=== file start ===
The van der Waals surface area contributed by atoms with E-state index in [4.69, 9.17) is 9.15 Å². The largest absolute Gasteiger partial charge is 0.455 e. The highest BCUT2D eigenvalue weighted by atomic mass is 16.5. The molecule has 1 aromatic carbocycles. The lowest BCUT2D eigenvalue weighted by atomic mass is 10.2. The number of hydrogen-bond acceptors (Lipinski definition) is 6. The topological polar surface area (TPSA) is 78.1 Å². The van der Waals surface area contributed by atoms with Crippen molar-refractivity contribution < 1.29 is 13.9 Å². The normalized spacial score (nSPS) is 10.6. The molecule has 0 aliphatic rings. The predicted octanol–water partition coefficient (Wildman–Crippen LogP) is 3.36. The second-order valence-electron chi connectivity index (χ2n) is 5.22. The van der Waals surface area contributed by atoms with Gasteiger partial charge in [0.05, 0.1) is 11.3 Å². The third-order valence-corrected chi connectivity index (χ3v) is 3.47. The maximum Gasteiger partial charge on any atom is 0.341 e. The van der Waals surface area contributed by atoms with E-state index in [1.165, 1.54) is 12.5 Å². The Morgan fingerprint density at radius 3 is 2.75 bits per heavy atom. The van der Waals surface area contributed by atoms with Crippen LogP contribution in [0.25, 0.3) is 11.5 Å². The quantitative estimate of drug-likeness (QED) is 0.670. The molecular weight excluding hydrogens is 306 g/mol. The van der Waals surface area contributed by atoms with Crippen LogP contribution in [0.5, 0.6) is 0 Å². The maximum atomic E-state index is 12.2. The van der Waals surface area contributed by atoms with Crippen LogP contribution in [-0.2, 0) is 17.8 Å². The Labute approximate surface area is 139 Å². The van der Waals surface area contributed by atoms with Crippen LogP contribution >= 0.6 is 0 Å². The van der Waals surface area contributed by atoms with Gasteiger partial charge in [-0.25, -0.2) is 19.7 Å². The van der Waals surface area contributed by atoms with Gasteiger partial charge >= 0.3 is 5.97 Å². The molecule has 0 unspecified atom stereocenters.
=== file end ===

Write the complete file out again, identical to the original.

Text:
The van der Waals surface area contributed by atoms with E-state index in [4.69, 9.17) is 9.15 Å². The largest absolute Gasteiger partial charge is 0.455 e. The highest BCUT2D eigenvalue weighted by atomic mass is 16.5. The molecule has 1 aromatic carbocycles. The lowest BCUT2D eigenvalue weighted by atomic mass is 10.2. The number of hydrogen-bond acceptors (Lipinski definition) is 6. The topological polar surface area (TPSA) is 78.1 Å². The van der Waals surface area contributed by atoms with Crippen molar-refractivity contribution < 1.29 is 13.9 Å². The normalized spacial score (nSPS) is 10.6. The molecule has 0 aliphatic rings. The predicted octanol–water partition coefficient (Wildman–Crippen LogP) is 3.36. The second-order valence-electron chi connectivity index (χ2n) is 5.22. The van der Waals surface area contributed by atoms with Gasteiger partial charge in [0.05, 0.1) is 11.3 Å². The third-order valence-corrected chi connectivity index (χ3v) is 3.47. The maximum Gasteiger partial charge on any atom is 0.341 e. The van der Waals surface area contributed by atoms with E-state index in [1.165, 1.54) is 12.5 Å². The Morgan fingerprint density at radius 3 is 2.75 bits per heavy atom. The van der Waals surface area contributed by atoms with Crippen LogP contribution in [0.25, 0.3) is 11.5 Å². The quantitative estimate of drug-likeness (QED) is 0.670. The molecular weight excluding hydrogens is 306 g/mol. The van der Waals surface area contributed by atoms with Crippen LogP contribution in [0.5, 0.6) is 0 Å². The maximum atomic E-state index is 12.2. The van der Waals surface area contributed by atoms with Crippen LogP contribution in [-0.2, 0) is 17.8 Å². The Labute approximate surface area is 139 Å². The van der Waals surface area contributed by atoms with Crippen LogP contribution >= 0.6 is 0 Å². The van der Waals surface area contributed by atoms with Gasteiger partial charge in [-0.25, -0.2) is 19.7 Å². The van der Waals surface area contributed by atoms with Gasteiger partial charge >= 0.3 is 5.97 Å². The molecule has 0 unspecified atom stereocenters.